LONDON (Reuters) - The number of Britons who describe themselves as belonging to the Church of England has fallen to a record low with more than half now saying they have no religion, according to a survey published on Friday.
Just 14 percent of Britons identified themselves as Church of England, down from 31 percent 15 years ago, the British Social Attitudes survey found. The number saying they had no religion rose from 41 to 52 percent.
Church of Scotland numbers also fell from 31 percent in 2002 to 18 percent.
“Our figures show an unrelenting decline in Church of England and Church of Scotland numbers,” said Roger Harding, Head of Public Attitudes at the National Centre for Social Research.
“This is especially true for young people where less than one in 20 now belong to their established church. While the figures are starkest among younger people, in every age group the biggest single group are those identifying with no religion.”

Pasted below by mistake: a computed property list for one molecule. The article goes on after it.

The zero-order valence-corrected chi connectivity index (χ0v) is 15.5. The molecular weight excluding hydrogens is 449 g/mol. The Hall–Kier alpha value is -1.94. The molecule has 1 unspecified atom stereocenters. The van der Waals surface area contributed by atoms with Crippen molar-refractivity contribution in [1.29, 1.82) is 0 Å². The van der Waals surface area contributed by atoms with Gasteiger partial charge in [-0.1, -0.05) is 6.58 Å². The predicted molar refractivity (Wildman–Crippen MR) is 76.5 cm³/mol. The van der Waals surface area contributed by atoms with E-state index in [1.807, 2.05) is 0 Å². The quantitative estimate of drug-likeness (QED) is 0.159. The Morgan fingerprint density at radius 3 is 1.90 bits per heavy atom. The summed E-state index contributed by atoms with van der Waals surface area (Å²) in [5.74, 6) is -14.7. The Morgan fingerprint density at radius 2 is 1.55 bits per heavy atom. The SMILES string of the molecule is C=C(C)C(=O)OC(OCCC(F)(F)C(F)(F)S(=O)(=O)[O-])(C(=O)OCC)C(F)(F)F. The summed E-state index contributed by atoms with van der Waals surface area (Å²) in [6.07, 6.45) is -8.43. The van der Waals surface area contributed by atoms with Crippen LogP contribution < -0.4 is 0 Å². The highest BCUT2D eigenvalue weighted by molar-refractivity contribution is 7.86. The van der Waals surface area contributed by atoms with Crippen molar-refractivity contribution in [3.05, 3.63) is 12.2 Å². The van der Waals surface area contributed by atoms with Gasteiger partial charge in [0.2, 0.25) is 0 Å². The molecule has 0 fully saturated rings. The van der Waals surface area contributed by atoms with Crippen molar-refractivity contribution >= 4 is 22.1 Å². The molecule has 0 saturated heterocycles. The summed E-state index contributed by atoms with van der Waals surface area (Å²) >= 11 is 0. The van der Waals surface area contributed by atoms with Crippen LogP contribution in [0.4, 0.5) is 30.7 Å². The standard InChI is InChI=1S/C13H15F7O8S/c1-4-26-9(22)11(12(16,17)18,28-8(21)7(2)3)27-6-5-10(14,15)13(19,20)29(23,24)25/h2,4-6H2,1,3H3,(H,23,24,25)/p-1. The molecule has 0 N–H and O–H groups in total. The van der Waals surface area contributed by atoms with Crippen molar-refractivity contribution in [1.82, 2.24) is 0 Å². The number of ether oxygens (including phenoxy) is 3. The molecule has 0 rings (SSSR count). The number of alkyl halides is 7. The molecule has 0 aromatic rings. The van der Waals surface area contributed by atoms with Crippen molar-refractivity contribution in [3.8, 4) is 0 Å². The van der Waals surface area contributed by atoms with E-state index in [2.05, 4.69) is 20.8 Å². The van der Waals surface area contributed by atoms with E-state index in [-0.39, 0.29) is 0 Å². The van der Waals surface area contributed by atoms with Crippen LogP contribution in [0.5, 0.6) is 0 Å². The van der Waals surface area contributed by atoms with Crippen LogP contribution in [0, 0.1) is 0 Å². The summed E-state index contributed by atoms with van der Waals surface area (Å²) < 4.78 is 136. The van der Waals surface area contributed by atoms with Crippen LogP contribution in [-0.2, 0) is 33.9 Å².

The sharpest decline in those saying they were Church of England was among 45 to 54-year-olds while 70 percent of those aged between 18 and 24 said they had no religion, according to the survey, based on 3,988 interviews.
However, the research found that the number of Britons who described themselves as Roman Catholic (8 percent), of ‘other Christian affiliations’ (10 percent), and non-Christian faiths (8 percent) had remained fairly stable.
Roman Catholics also went to church more regularly, with 42 percent attending at least once a month compared to 21 percent of Church of England members.
Reporting by Michael Holden; editing by Stephen Addison
Our Standards: The Thomson Reuters Trust Principles.